Thomas Wangsmo's Selected Bibliography:

Storytelling through silence and sound



This bibliography and filmography is focused, as I am personally as a filmmaker, on use the use of sound (and of course silence) and music in fiction feature filmmaking. The bibliography is an assorted collection of books collecting theoretical texts on sound in general and on some key filmmakers specifically, a few articles on sound by noted filmmakers and sound designers and some collections of interviews with the same. My approach to great sound in cinema is, with the exception of a few outstanding sound designer, through directors. I strongly believe that in many cases, the director is the driving force behind great sound in cinema, which is perhaps why there isn't so much great sound in cinema - it is surely the most neglected and least experimented with area of filmmaking. A fact to support this claim is that the two directors with quite possibly the most singular style of sound in their film; Robert Altman and David Lynch, have been largely responsible for this themselves. David Lynch has more often that not acted as his own sound designer, and Robert Altman has gone through numerous sound crews, never having one controlling sound designer in charge, rarely using the same people for more than one or two films, and he has never worked with one of the "big sound names" in the industry. Some of the few outstanding sound designers that I mentioned are named in my filmography in connection with the films they've made. These are first and foremost Walter Murch, Ben Burtt, Randy Thomas and Gary Rydstrom. I am sure there are others, but there are not many, compared to say exceptional cinematographers with distinctive styles, or art directors, production designers and editors. The issue of sound is a difficult one, and my selections here address the problem from my point of view. I hope you find something that can be of help to your own filmmaking or analyisis here.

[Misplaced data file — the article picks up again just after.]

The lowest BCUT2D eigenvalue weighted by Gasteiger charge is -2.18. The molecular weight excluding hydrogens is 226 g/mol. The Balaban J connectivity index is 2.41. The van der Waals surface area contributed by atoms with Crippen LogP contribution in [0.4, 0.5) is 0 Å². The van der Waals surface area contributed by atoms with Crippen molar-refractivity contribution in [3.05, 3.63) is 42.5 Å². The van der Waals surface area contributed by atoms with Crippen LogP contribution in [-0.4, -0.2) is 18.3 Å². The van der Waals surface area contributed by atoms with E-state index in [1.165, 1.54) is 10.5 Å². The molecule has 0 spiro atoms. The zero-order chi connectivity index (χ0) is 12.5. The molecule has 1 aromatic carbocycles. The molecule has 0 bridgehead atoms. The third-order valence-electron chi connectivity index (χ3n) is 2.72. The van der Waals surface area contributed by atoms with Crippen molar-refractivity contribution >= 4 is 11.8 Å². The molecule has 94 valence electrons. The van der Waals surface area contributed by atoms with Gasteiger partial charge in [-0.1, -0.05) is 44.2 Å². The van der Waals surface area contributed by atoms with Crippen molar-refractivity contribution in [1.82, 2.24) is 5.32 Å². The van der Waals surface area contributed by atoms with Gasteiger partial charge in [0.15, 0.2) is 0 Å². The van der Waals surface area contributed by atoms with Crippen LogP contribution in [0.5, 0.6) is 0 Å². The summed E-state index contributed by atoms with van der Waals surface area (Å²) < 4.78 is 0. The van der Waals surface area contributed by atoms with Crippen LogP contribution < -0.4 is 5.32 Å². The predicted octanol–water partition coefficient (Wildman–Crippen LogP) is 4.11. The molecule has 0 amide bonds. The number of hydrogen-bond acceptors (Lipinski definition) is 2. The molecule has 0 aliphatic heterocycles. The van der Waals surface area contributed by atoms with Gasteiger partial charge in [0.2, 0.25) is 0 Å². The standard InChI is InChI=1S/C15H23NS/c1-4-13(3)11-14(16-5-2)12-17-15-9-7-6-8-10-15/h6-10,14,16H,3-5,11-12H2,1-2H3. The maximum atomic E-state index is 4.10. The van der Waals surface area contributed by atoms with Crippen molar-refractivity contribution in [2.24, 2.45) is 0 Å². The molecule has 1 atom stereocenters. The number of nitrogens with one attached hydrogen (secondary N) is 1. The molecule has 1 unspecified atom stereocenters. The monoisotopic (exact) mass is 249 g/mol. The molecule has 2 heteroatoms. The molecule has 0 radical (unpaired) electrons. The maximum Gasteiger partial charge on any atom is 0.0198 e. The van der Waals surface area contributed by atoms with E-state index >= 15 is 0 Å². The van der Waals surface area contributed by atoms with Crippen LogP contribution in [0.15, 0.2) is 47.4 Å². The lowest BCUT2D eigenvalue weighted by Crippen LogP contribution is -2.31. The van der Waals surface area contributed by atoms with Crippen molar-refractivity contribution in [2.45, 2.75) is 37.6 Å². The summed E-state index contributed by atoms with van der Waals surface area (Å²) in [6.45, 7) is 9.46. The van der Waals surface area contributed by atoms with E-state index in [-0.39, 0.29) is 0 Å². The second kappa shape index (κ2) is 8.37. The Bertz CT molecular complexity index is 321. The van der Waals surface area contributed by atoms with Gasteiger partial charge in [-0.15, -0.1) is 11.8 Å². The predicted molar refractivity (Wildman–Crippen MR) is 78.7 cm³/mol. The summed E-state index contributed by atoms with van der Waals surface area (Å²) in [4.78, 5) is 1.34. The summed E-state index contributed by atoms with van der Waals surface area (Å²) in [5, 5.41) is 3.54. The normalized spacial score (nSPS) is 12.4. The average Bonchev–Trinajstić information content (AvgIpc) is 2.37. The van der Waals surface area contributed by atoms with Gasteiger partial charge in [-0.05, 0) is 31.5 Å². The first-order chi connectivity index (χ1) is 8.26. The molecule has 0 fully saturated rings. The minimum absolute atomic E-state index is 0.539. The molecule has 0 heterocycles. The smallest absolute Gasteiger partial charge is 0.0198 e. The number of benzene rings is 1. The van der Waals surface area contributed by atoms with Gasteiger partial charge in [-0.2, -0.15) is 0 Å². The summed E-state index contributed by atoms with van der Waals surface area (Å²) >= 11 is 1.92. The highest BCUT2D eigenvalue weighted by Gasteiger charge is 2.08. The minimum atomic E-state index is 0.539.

Bibliography:


Altman, Rick. Sound Theory, Sound Practice. New York: Routledge, 1992.
A book built around a series of new essays by Rick Altman, as well as new essays by other established figures, such as John Belton, Michel Chion and Alan Williams, and a new generation of sound sensitive scholars, attempting to renew the debate over the importance of sound to cinema.

Bresson, Robert. "Notes on Sound." FilmSound. <http://filmsound.org/articles/bresson.htm>
Some brief, but extremely poignant, notes on sound.

Chion, Michel. Audio-Vision. New York: Columbia University Press, 1994.
French composer-filmmaker-critic Michel Chion presents a reassessment of the audiovisual media since sound's revolutionary debut in 1927 and sheds light on the mutual influences of sound and image in audiovisual perception. He expands on the arguments from his influential trilogy on sound in cinema; Las voix au cinema, Le son au cinema, and La toile trouee, while providing an overview of the functions and aesthetics of sound in film and television.

Chion, Michel. The Voice in Cinema. New York: Columbia University Press, 1999.